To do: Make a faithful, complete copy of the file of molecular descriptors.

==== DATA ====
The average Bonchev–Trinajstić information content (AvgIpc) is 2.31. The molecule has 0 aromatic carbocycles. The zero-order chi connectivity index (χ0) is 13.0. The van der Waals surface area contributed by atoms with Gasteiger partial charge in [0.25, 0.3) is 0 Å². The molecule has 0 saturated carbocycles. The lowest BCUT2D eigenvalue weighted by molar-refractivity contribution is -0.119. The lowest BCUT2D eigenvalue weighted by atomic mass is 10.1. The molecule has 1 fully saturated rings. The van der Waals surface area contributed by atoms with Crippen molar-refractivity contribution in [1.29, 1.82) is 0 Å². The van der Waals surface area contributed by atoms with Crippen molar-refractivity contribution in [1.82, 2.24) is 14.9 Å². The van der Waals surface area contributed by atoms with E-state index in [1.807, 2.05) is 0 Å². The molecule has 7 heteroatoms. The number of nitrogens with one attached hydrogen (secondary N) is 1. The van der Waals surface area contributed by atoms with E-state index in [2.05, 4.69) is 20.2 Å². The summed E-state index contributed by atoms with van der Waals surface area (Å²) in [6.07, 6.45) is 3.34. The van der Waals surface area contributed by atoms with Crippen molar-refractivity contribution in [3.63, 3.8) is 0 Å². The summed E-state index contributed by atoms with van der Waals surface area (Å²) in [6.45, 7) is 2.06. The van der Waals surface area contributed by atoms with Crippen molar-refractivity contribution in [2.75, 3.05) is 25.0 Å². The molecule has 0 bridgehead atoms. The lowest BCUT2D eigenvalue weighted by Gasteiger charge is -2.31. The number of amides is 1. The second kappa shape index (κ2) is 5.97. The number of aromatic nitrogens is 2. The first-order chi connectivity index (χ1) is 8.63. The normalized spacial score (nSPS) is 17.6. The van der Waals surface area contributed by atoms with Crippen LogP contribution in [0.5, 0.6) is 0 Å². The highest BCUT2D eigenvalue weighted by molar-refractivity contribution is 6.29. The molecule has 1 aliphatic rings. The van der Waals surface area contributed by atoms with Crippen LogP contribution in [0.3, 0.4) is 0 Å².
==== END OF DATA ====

The average Bonchev–Trinajstić information content (AvgIpc) is 2.31. The molecule has 0 aromatic carbocycles. The zero-order chi connectivity index (χ0) is 13.0. The van der Waals surface area contributed by atoms with Gasteiger partial charge in [0.25, 0.3) is 0 Å². The molecule has 0 saturated carbocycles. The lowest BCUT2D eigenvalue weighted by molar-refractivity contribution is -0.119. The lowest BCUT2D eigenvalue weighted by atomic mass is 10.1. The molecule has 1 fully saturated rings. The van der Waals surface area contributed by atoms with Crippen molar-refractivity contribution in [1.29, 1.82) is 0 Å². The van der Waals surface area contributed by atoms with Crippen molar-refractivity contribution in [1.82, 2.24) is 14.9 Å². The van der Waals surface area contributed by atoms with E-state index in [1.807, 2.05) is 0 Å². The molecule has 7 heteroatoms. The number of nitrogens with one attached hydrogen (secondary N) is 1. The van der Waals surface area contributed by atoms with E-state index in [2.05, 4.69) is 20.2 Å². The summed E-state index contributed by atoms with van der Waals surface area (Å²) in [6.07, 6.45) is 3.34. The van der Waals surface area contributed by atoms with Crippen molar-refractivity contribution in [3.63, 3.8) is 0 Å². The summed E-state index contributed by atoms with van der Waals surface area (Å²) in [6.45, 7) is 2.06. The van der Waals surface area contributed by atoms with Crippen molar-refractivity contribution in [2.75, 3.05) is 25.0 Å². The molecule has 0 bridgehead atoms. The lowest BCUT2D eigenvalue weighted by Gasteiger charge is -2.31. The number of amides is 1. The second kappa shape index (κ2) is 5.97. The number of aromatic nitrogens is 2. The first-order chi connectivity index (χ1) is 8.63. The normalized spacial score (nSPS) is 17.6. The van der Waals surface area contributed by atoms with Crippen LogP contribution in [0.5, 0.6) is 0 Å². The highest BCUT2D eigenvalue weighted by molar-refractivity contribution is 6.29. The molecule has 1 aliphatic rings. The van der Waals surface area contributed by atoms with Crippen LogP contribution in [0.3, 0.4) is 0 Å².